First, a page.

Red Sox not giving up on having Bay return
Boston could turn attention to Holliday if deal can't get done
INDIANAPOLIS -- Though they haven't given up on their pursuit of left fielder Jason Bay, the Red Sox also don't appear to be close to an agreement with the free agent as the Winter Meetings head to the home stretch.
Any update on the negotiations?
"No," said Red Sox general manager Theo Epstein. "Nothing. Those guys are off doing their thing."
In other words, talking to other teams?
"I assume," said Epstein.
While agent Scott Boras, who represents Matt Holliday, the other top free-agent outfielder on the market, held a lengthy session with reporters on Wednesday, Bay's lead representative -- Joe Urbon -- has kept a decidedly low profile in Indianapolis.
The market for Bay has been a well-kept secret to this point. When the Meetings started on Monday, there were rumblings that the Angels had strong interest in Bay.
But Angels manager Mike Scioscia has all but thrown a wet blanket on such speculation the past couple of days, saying he hasn't done any active recruiting of Bay.
"I have not reached out personally to him, but he has been in internal discussions that we've had as an organization," Scioscia said. "I think there are some more pressing needs that we have right now than what -- than the talent that Jason can bring. He's an extraordinary talent, but we definitely have to look for some balance in some areas, and that might not make Jason a great fit for our club."
What are the areas Scioscia was referring to?
"We have more pressing needs," Scioscia said. "Obviously you try to be balanced and have as deep a club as you can, and with some of the things that we're looking at, we have an opportunity to get deeper. We might not be able to make that one big splash with that one guy that Jason is right now."
Epstein won't rule out the Angels as a competitor for Bay based on Scioscia's comments.
"For any free agent, there can be a significant market or less of a market, but I think it's hard to read it through press comments," said Epstein. "If you try to determine exactly what teams might be on a certain player, you can often err and be overconfident, or you can panic and overreact. It's better just to focus on what makes sense for you. Obviously, there's a little bit of a supply-and-demand dynamic that comes into play. But you just try to focus on signing the player at a cost that makes sense for the organization, regardless."
How about the Mariners? Bay has a home in the Seattle area, which would make them a good fit. The Mariners have already made a big move this winter, acquiring Chone Figgins. They could create a serious buzz by bringing Bay to the Pacific Northwest, and the club has been keeping quiet with regards to its interest in Bay.
No other suitors have publicly emerged.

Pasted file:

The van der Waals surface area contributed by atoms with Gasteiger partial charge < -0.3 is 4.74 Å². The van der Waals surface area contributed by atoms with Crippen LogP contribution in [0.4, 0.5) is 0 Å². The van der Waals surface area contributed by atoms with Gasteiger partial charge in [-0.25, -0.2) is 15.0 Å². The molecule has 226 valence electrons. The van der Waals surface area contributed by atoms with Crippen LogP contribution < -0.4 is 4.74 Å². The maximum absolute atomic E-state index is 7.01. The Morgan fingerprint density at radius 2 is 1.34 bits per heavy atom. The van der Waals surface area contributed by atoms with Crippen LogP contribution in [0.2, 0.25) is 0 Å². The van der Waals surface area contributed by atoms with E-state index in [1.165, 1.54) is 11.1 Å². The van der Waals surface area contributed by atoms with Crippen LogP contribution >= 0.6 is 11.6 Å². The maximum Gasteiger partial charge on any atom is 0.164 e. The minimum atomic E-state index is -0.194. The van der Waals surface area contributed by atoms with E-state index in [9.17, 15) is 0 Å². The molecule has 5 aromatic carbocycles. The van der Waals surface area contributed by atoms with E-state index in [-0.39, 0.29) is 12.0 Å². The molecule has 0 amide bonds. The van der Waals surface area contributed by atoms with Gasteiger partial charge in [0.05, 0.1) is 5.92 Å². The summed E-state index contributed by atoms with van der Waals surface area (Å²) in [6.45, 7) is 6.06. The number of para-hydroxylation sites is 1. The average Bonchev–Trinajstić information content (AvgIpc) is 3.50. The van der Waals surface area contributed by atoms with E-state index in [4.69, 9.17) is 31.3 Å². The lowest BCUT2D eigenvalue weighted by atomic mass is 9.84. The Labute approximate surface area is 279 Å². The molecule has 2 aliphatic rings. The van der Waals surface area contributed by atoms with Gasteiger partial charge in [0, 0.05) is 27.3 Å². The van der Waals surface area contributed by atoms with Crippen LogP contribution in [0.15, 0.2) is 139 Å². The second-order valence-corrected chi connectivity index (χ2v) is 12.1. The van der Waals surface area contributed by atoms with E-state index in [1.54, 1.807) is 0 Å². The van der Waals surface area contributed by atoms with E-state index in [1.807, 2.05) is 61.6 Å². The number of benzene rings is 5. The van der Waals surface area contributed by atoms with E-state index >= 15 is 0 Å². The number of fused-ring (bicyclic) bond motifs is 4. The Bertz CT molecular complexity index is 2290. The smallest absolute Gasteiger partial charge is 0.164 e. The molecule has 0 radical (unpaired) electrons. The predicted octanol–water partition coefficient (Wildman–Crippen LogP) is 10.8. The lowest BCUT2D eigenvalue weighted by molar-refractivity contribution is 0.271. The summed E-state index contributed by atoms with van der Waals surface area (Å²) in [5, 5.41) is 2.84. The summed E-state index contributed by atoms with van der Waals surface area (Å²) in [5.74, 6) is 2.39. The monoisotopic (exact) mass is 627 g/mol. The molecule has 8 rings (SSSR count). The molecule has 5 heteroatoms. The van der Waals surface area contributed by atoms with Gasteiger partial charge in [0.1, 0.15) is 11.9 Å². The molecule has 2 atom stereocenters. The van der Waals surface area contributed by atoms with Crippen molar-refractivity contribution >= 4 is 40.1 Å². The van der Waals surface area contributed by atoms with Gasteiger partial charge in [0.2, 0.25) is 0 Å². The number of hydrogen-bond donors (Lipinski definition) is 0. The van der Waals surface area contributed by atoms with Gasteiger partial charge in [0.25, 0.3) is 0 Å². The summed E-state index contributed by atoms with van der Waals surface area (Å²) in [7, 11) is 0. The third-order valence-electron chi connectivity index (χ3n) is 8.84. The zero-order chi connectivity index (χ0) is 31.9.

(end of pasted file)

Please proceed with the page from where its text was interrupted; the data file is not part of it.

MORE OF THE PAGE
If the Red Sox can't retain Bay, they could intensify their interest in Holliday. Will they exhaust all negotiations with Bay before going all in for Holliday?
"You'd have to ask the Red Sox that. I don't know," said Boras. "We're talking with a lot of teams about Matt. I don't ask and they don't tell me."
But Boras is willing to talk all day about the virtues of Holliday.
"Matt is a very athletic player. He's a complete player," Boras said. "Certainly Jason Bay is a fine hitter, but Matt Holliday is a different type of hitter. He's more of a line drive [hitter]. He's really a great baserunner, really athletic. Having that type of power with a line-drive swing allows you to play in a bigger ballpark and still produce your 100 RBIs and produce 100 runs scored. He is, to me, more capable of delivering the production in a wider variety of ballparks."
When Mark Teixeira signed with the Yankees last winter, there appeared to be some bad blood between the Red Sox and Boras. Both sides are likely over that by now.
"We've always worked together," Boras said. "We continue to work together. We've got a lot of deals done with J.D. [Drew] and [Jason] Varitek and other players over time. We continue to communicate, work and go through the process as professionals."
Epstein continues to keep all options open in left field, whether it is signing an impact free agent or sizing up a platoon.
"When it's all said and done, I think we're going to have a really good outfield," Epstein said. "I think we kind of quietly had one of the better outfields in all of baseball last year, if you look at what Drew did, what Bay did and the progress that Jacoby [Ellsbury] made was pretty darn good. We'd like to have that again."
Ian Browne is a reporter for MLB.com. This story was not subject to the approval of Major League Baseball or its clubs.